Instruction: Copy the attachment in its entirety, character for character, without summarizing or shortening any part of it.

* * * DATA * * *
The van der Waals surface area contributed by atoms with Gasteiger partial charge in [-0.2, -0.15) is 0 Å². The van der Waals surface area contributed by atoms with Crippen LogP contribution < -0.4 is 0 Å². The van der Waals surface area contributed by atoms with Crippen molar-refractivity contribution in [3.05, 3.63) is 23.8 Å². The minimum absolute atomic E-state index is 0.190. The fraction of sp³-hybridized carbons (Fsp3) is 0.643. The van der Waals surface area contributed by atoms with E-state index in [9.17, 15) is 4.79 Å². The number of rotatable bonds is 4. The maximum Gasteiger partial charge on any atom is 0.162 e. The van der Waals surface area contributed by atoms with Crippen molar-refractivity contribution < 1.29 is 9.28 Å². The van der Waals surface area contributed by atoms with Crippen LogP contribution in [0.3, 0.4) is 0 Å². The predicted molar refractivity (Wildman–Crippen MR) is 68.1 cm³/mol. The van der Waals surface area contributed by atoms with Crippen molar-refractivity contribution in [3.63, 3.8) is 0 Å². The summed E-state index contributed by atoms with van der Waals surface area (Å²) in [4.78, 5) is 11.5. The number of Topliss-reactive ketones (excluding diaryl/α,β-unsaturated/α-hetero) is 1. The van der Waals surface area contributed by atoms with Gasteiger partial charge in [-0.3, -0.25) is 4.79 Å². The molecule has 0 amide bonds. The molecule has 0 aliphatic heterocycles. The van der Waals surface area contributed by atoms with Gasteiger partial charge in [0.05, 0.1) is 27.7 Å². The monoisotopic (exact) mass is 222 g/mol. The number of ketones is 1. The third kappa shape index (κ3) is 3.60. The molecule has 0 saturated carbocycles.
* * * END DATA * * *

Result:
The van der Waals surface area contributed by atoms with Gasteiger partial charge in [-0.2, -0.15) is 0 Å². The van der Waals surface area contributed by atoms with Crippen LogP contribution < -0.4 is 0 Å². The van der Waals surface area contributed by atoms with Crippen molar-refractivity contribution in [3.05, 3.63) is 23.8 Å². The minimum absolute atomic E-state index is 0.190. The fraction of sp³-hybridized carbons (Fsp3) is 0.643. The van der Waals surface area contributed by atoms with E-state index in [9.17, 15) is 4.79 Å². The number of rotatable bonds is 4. The maximum Gasteiger partial charge on any atom is 0.162 e. The van der Waals surface area contributed by atoms with Crippen molar-refractivity contribution < 1.29 is 9.28 Å². The van der Waals surface area contributed by atoms with Crippen LogP contribution in [0.3, 0.4) is 0 Å². The predicted molar refractivity (Wildman–Crippen MR) is 68.1 cm³/mol. The van der Waals surface area contributed by atoms with Crippen molar-refractivity contribution in [3.63, 3.8) is 0 Å². The summed E-state index contributed by atoms with van der Waals surface area (Å²) in [4.78, 5) is 11.5. The number of Topliss-reactive ketones (excluding diaryl/α,β-unsaturated/α-hetero) is 1. The van der Waals surface area contributed by atoms with Gasteiger partial charge in [-0.3, -0.25) is 4.79 Å². The molecule has 0 amide bonds. The molecule has 0 aliphatic heterocycles. The van der Waals surface area contributed by atoms with Gasteiger partial charge in [0.05, 0.1) is 27.7 Å². The monoisotopic (exact) mass is 222 g/mol. The number of ketones is 1. The third kappa shape index (κ3) is 3.60. The molecule has 0 saturated carbocycles.